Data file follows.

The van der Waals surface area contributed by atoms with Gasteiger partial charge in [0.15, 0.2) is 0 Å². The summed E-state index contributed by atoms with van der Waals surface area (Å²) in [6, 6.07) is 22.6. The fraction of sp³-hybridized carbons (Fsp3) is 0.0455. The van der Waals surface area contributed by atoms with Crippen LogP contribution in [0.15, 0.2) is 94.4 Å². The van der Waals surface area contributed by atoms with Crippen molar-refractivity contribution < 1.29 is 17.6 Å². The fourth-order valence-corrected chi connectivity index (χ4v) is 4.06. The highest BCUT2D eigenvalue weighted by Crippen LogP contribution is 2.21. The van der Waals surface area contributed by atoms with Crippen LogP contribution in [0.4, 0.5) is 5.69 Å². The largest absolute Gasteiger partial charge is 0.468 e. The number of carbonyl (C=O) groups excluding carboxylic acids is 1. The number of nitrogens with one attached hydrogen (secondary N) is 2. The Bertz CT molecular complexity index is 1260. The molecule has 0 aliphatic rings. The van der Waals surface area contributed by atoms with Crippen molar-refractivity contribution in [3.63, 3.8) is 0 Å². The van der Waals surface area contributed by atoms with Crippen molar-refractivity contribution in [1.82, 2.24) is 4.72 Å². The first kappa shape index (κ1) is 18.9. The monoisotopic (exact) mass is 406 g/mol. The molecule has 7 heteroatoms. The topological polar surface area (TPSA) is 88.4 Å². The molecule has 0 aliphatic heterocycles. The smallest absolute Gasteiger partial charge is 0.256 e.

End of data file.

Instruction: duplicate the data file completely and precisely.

The van der Waals surface area contributed by atoms with Gasteiger partial charge in [0.15, 0.2) is 0 Å². The summed E-state index contributed by atoms with van der Waals surface area (Å²) in [6, 6.07) is 22.6. The fraction of sp³-hybridized carbons (Fsp3) is 0.0455. The van der Waals surface area contributed by atoms with Crippen LogP contribution in [0.15, 0.2) is 94.4 Å². The van der Waals surface area contributed by atoms with Crippen molar-refractivity contribution < 1.29 is 17.6 Å². The fourth-order valence-corrected chi connectivity index (χ4v) is 4.06. The highest BCUT2D eigenvalue weighted by Crippen LogP contribution is 2.21. The van der Waals surface area contributed by atoms with Crippen LogP contribution in [0.4, 0.5) is 5.69 Å². The largest absolute Gasteiger partial charge is 0.468 e. The number of carbonyl (C=O) groups excluding carboxylic acids is 1. The number of nitrogens with one attached hydrogen (secondary N) is 2. The Bertz CT molecular complexity index is 1260. The molecule has 0 aliphatic rings. The van der Waals surface area contributed by atoms with Crippen molar-refractivity contribution in [3.63, 3.8) is 0 Å². The van der Waals surface area contributed by atoms with Crippen molar-refractivity contribution in [1.82, 2.24) is 4.72 Å². The first kappa shape index (κ1) is 18.9. The monoisotopic (exact) mass is 406 g/mol. The molecule has 7 heteroatoms. The topological polar surface area (TPSA) is 88.4 Å². The molecule has 0 aliphatic heterocycles. The smallest absolute Gasteiger partial charge is 0.256 e.